Oldies unite

Hot off the press, this week it was announced that former BBC stars are leading the charge against the public broadcaster at a rival network which has gained a larger audience than Radio 1 following another surge in listeners.

Greatest Hits Radio saw its average weekly audience soar to 7.69 million in the first three months of 2024 – a leap of 50 per cent from its 5.12 million listeners a year earlier.

This was enough to outrank BBC Radio 1 for the first time, which had 7.31 million listeners across the same three-month period, according to data published by the research body Rajar.

And why are they doing it? Because quite simply people have had enough of the vapid rubbish that they are being force fed nowadays.

A BBC iPlayer programme featuring vintage Scottish pop, from Texas to Travis, The Bluebells and so many more was a riotous watch recently.

Bygone eras with musicians that simply wouldn’t make it on to TV or radio now owing to their performance styles, the genre of music they play, their looks, their talent and actual musicianship – something that’s bizarrely become unimportant when it comes to making music nowadays.

Everything felt timeless, unpolished and joyous.

The answer?

Musical knowledge starts at a young age.

If our schools aren’t teaching the very basics of music (no it’s not to impress a job interviewer with a rendition of Three Blind Mice, it’s about sowing seeds) from all eras and not just the present then we are doing children and young people a disservice.

And if our radios and TVs are only playing the latest rot from the likes of Drake and Doja Prat, then we will reap what we sow when it comes to the next generation of even worse, even less wholesome audio displeasure.

The answer shouldn’t be burying our heads in the sand and replaying old hits, but in championing new home-grown, varied music of every genre once again and aiming a little higher. And we need to call out most of the output from today for what it is: talentless shite.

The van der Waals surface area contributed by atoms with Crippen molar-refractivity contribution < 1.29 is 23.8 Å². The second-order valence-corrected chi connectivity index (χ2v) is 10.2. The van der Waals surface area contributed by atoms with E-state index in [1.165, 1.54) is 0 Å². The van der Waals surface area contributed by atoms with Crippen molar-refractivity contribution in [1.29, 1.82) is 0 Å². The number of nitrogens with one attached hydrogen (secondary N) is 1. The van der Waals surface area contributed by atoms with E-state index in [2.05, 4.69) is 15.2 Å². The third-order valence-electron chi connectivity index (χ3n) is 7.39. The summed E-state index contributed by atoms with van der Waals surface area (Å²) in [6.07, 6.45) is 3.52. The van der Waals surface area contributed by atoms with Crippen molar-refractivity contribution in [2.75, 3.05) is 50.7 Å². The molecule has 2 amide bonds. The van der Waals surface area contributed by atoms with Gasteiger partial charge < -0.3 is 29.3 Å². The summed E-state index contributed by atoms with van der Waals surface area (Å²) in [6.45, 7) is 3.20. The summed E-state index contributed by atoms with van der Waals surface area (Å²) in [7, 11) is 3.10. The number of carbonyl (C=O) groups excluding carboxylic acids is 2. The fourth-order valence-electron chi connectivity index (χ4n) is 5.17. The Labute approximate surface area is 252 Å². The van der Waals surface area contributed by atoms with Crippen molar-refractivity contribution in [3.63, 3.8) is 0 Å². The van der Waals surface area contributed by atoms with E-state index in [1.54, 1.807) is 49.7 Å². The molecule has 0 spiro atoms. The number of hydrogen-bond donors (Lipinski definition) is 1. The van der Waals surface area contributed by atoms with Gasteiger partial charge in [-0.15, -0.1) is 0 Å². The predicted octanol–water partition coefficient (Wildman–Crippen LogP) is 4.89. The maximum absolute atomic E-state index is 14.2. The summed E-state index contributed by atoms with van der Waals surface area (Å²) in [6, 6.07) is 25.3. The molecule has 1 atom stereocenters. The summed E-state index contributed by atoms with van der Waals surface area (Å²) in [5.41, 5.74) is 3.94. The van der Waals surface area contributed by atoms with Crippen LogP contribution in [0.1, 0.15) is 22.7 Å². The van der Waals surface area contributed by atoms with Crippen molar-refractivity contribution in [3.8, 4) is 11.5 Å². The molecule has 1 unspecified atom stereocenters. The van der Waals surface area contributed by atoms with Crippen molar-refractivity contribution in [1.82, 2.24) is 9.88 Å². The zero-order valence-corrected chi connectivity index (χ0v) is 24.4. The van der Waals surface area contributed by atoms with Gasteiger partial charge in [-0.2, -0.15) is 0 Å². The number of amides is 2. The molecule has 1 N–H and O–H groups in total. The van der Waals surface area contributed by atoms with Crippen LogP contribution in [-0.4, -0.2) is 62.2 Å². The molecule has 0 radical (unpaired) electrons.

We still talk of Cool Cymru regularly, awaiting its second coming – but how will that happen on a wider collective level if our music isn’t being played anywhere? If only American empty paint-by-numbers-music is seen as aspirational?

Although most people stream their music and forgo the act of shared radio listening nowadays, the taste-making still happens at the top.

Sort it out, radio stations of Wales and the wider UK. The future of the airwaves, and Now 578,643 is in your hands.

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26 days ago

Old person yells at cloud vibes.

25 days ago
Reply to  CommonSense

Very much so, and I say this as someone who’s a similar age as the author.

There’s no such thing as “bad” music, if you don’t enjoy it then you don’t enjoy it, it’s as simple as that.

“I used to be with ‘it’, but then they changed what ‘it’ was. Now what I’m with isn’t ‘it’ anymore and what’s ‘it’ seems weird and scary. It’ll happen to you!”

26 days ago

I’m surprised that the Now Thats what I call music’ compilation are still around since most people buy music online rather than purchase CDs.
Pop culture in the 2020s seems to be a rehash of 80s synthpop and 90s rave, in other words the pop industry has ran out of ideas.

26 days ago

Pop music was once all about youth and rebellion, what happened?

21 days ago
Reply to  Glen

they grew up